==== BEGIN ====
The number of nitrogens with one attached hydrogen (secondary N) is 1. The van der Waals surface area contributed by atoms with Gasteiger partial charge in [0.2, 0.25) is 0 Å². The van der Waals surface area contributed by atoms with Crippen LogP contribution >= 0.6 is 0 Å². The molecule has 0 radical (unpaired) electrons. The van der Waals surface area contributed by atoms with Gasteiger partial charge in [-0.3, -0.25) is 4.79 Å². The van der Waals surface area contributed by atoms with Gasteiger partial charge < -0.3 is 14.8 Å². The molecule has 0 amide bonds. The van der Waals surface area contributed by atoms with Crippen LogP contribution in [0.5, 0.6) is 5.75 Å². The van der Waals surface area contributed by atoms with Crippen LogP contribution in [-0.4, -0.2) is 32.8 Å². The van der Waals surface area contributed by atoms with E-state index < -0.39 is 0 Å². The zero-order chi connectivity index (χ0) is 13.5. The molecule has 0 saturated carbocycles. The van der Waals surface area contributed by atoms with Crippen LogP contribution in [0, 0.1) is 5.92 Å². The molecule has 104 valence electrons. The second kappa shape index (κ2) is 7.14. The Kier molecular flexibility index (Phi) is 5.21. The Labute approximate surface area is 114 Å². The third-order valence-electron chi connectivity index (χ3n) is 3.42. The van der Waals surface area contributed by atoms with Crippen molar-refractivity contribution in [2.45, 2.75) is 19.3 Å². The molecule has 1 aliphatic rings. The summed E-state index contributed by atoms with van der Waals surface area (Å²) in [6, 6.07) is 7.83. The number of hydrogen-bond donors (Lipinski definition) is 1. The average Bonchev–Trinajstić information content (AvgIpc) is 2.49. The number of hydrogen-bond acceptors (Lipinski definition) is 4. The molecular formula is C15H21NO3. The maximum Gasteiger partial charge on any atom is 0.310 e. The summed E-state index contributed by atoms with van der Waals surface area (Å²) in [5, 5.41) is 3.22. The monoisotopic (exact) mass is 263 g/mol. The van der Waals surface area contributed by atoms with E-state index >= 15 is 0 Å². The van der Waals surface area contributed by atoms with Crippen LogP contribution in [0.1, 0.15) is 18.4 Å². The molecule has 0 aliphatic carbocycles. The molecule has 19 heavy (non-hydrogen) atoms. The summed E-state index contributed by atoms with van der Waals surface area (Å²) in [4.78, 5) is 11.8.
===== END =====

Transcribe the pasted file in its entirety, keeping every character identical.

The number of nitrogens with one attached hydrogen (secondary N) is 1. The van der Waals surface area contributed by atoms with Gasteiger partial charge in [0.2, 0.25) is 0 Å². The van der Waals surface area contributed by atoms with Crippen LogP contribution >= 0.6 is 0 Å². The molecule has 0 radical (unpaired) electrons. The van der Waals surface area contributed by atoms with Gasteiger partial charge in [-0.3, -0.25) is 4.79 Å². The van der Waals surface area contributed by atoms with Gasteiger partial charge < -0.3 is 14.8 Å². The molecule has 0 amide bonds. The van der Waals surface area contributed by atoms with Crippen LogP contribution in [0.5, 0.6) is 5.75 Å². The van der Waals surface area contributed by atoms with Crippen LogP contribution in [-0.4, -0.2) is 32.8 Å². The van der Waals surface area contributed by atoms with E-state index < -0.39 is 0 Å². The zero-order chi connectivity index (χ0) is 13.5. The molecule has 0 saturated carbocycles. The van der Waals surface area contributed by atoms with Crippen LogP contribution in [0, 0.1) is 5.92 Å². The molecule has 104 valence electrons. The second kappa shape index (κ2) is 7.14. The Kier molecular flexibility index (Phi) is 5.21. The Labute approximate surface area is 114 Å². The third-order valence-electron chi connectivity index (χ3n) is 3.42. The van der Waals surface area contributed by atoms with Crippen molar-refractivity contribution in [2.45, 2.75) is 19.3 Å². The molecule has 1 aliphatic rings. The summed E-state index contributed by atoms with van der Waals surface area (Å²) in [6, 6.07) is 7.83. The number of hydrogen-bond donors (Lipinski definition) is 1. The average Bonchev–Trinajstić information content (AvgIpc) is 2.49. The number of hydrogen-bond acceptors (Lipinski definition) is 4. The molecular formula is C15H21NO3. The maximum Gasteiger partial charge on any atom is 0.310 e. The summed E-state index contributed by atoms with van der Waals surface area (Å²) in [5, 5.41) is 3.22. The monoisotopic (exact) mass is 263 g/mol. The van der Waals surface area contributed by atoms with E-state index >= 15 is 0 Å². The van der Waals surface area contributed by atoms with Crippen LogP contribution in [0.1, 0.15) is 18.4 Å². The molecule has 0 aliphatic carbocycles. The molecule has 19 heavy (non-hydrogen) atoms. The summed E-state index contributed by atoms with van der Waals surface area (Å²) in [4.78, 5) is 11.8.